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When springtime starts with persistent ice, gray skies, and tepid weather, it’s hard to get excited about the season. So I did what a lot of folks do: I went south. The drive down to Stevens Point, Wisconsin, was like traveling into the future. Bare fields stretched out languidly in the sunshine, migrating ducks paddles on puddles, and snow had retreated into the shadows. Back home, snow and ice still covered most surfaces and just a few new birds had arrived.
Perhaps the most exciting part of my drive was the end, when I stepped out onto the muddy parking area at the Central Wisconsin Environmental Station and heard the loud, rattling, trumpeting call of a sandhill crane. The thrill that went up my spine is quite different than the warm waves of happiness induced by a chickadee’s “hey sweetie” love song. And somewhere in the middle of those two is the joy of hearing the first ringing konk-la-ree call of a red-winged blackbird with its energetic trill at the end. All of those sounds echoed through the pines, and I couldn’t help but smile.
Red-winged blackbirds are true harbingers of spring. While they are year-round residents in much of their range, which stretches from the Yukon down to the Yucatan, the northern breeders must migrate far enough south to find crop stubble with waste grain and weed seeds not buried by snow. They gather in large flocks of as many as several million birds, and fly up to 50 miles each day from the roost to foraging grounds.
For red-winged blackbirds in the Great Lakes region, this generally means about a 700-mile trip. That’s not far in comparison to our “neotropical” migrants like hummingbirds, flycatchers, thrushes, and warblers who fly thousands of miles to overwinter in Central and South America. Those birds are nectar or insect specialists, and can’t eke out a winter survival on seeds alone.
One advantage that staying in the neighborhood gives red-winged blackbirds is that they have a better idea of how this particular spring is progressing, and can adjust their migration schedule based on weather. Neotropical migrants have no way to tell that spring is coming early in the north, so they stick to more stable cues—like day length—to decide when to migrate. Weather still affects their progress, since a winter storm or unfavorable winds can cause a delay, but their timing tends to be more consistent.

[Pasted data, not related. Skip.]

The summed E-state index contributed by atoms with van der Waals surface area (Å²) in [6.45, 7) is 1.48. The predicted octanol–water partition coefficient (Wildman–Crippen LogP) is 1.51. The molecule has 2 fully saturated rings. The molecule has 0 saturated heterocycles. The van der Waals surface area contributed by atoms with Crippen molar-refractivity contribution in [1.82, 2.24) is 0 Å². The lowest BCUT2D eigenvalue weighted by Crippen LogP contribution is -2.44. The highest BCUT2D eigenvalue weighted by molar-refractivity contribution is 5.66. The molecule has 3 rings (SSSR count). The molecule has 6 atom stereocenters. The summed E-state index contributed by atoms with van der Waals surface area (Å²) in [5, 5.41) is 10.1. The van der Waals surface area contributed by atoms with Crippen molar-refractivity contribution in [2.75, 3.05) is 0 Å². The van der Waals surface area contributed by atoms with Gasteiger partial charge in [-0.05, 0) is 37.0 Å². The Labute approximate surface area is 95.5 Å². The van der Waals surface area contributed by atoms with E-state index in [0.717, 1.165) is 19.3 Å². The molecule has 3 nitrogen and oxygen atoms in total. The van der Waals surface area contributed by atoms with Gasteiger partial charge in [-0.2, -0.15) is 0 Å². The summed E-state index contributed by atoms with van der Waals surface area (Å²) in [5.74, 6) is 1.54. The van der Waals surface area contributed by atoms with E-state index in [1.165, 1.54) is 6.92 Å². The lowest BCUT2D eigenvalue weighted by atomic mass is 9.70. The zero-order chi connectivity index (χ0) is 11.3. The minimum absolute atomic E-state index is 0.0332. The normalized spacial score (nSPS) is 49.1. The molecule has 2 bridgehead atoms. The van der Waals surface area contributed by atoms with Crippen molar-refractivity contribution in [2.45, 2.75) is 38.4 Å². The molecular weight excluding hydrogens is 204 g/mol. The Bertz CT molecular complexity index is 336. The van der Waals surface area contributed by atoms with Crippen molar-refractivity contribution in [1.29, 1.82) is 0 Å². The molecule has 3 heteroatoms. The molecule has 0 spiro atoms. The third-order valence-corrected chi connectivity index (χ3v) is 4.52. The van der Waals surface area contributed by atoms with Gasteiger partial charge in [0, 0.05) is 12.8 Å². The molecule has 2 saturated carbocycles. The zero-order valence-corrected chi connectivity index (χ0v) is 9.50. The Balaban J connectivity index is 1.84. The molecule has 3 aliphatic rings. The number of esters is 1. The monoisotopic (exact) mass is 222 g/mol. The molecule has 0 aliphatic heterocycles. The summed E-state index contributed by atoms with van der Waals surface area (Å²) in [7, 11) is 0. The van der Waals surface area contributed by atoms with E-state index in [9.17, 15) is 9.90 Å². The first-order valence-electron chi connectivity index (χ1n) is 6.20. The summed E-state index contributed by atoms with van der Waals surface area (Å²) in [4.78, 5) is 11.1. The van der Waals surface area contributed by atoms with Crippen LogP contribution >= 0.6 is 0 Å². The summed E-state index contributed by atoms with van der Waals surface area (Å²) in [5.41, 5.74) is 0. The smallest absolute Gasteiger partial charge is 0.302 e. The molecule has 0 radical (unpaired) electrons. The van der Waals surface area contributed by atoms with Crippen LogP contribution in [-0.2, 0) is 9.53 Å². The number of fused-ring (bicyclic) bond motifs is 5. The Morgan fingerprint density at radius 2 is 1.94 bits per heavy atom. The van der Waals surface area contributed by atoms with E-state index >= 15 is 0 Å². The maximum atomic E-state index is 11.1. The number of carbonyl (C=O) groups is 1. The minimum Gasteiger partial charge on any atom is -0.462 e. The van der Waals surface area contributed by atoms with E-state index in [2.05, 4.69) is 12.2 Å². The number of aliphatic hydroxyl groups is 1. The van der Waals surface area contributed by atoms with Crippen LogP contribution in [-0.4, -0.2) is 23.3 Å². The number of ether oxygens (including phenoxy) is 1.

As a side note, robins can subsist on frozen fruits and berries that are held up above the snow. A number of them stick around each winter, farther north than you’d expect. Because you could also spot one weathering out a January blizzard in an orchard, they are not the best indicator that spring is on its way.
Red-winged blackbird males overwinter even closer to home than the females, because they have good reason to get back north as early as possible. The first male often gets the best territory, and it’s their gloom-piercing call that seals the deal. Belligerent males display in a “song spread” that includes fluffing up feathers, spreading their tail, raising their shoulders, and flashing their red epaulets, all while singing at the top of their lungs. We may appreciate this colorful performance, but it is not friendly, and it is not for us.
While the adventurous males who are leading the charge north are not on territories yet, they are already singing loudly—warming up for the big show. Drab, brown females will follow later, after insects begin to hatch. The ladies need a high-protein, high-calcium diet to prepare for egg laying, and have no reason to risk getting caught in a blizzard.
Once they arrive, females will choose a male’s territory, and set up a smaller territory within it. As many as 15 females might nest in a single male’s territory, but the average is five. Nests are built low to the ground, and are suspended among some upright stems of marsh plants. Females wind stringy plant material, wet leaves, and decayed wood into a bowl, and then line it with soft, dry grass.
My trip south was short, but I brought a little bit of spring home with me. As I stepped out of my car in the Museum’s parking lot, the first sound that greeted me was a ringing konk-la-ree. Maybe the warmth of that song will help melt our ice!
Emily’s second book, Natural Connections: Dreaming of an Elfin Skimmer, is now available to purchase at www.cablemuseum.org/books and will soon be available at your local independent bookstore, too.
For 50 years, the Cable Natural History Museum has served to connect you to the Northwoods. Come visit us in Cable, WI! Our new Curiosity Center kids’ exhibit will open May 4.